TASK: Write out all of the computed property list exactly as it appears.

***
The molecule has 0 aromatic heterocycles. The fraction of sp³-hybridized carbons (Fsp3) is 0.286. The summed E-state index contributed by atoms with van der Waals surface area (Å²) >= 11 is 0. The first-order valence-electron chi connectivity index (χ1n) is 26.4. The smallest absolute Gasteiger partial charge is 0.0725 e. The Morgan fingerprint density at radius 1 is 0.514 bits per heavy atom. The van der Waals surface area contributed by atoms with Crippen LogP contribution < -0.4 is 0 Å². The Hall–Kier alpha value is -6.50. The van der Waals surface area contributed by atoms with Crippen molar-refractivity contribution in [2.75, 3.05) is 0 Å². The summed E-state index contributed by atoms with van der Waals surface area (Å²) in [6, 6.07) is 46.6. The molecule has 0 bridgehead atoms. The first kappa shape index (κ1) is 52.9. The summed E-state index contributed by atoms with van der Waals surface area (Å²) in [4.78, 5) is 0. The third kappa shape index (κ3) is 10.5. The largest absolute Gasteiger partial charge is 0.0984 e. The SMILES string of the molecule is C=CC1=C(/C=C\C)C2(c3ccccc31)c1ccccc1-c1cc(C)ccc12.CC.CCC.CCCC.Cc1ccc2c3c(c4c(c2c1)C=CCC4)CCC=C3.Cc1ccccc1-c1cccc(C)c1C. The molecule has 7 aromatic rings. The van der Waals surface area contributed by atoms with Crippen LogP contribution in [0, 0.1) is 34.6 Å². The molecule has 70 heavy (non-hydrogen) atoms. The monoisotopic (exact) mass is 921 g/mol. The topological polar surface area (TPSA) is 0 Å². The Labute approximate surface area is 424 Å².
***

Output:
The molecule has 0 aromatic heterocycles. The fraction of sp³-hybridized carbons (Fsp3) is 0.286. The summed E-state index contributed by atoms with van der Waals surface area (Å²) >= 11 is 0. The first-order valence-electron chi connectivity index (χ1n) is 26.4. The smallest absolute Gasteiger partial charge is 0.0725 e. The Morgan fingerprint density at radius 1 is 0.514 bits per heavy atom. The van der Waals surface area contributed by atoms with Crippen LogP contribution < -0.4 is 0 Å². The Hall–Kier alpha value is -6.50. The van der Waals surface area contributed by atoms with Crippen molar-refractivity contribution in [2.75, 3.05) is 0 Å². The summed E-state index contributed by atoms with van der Waals surface area (Å²) in [6, 6.07) is 46.6. The molecule has 0 bridgehead atoms. The first kappa shape index (κ1) is 52.9. The summed E-state index contributed by atoms with van der Waals surface area (Å²) in [4.78, 5) is 0. The third kappa shape index (κ3) is 10.5. The largest absolute Gasteiger partial charge is 0.0984 e. The SMILES string of the molecule is C=CC1=C(/C=C\C)C2(c3ccccc31)c1ccccc1-c1cc(C)ccc12.CC.CCC.CCCC.Cc1ccc2c3c(c4c(c2c1)C=CCC4)CCC=C3.Cc1ccccc1-c1cccc(C)c1C. The molecule has 7 aromatic rings. The van der Waals surface area contributed by atoms with Crippen LogP contribution in [0, 0.1) is 34.6 Å². The molecule has 70 heavy (non-hydrogen) atoms. The monoisotopic (exact) mass is 921 g/mol. The topological polar surface area (TPSA) is 0 Å². The Labute approximate surface area is 424 Å².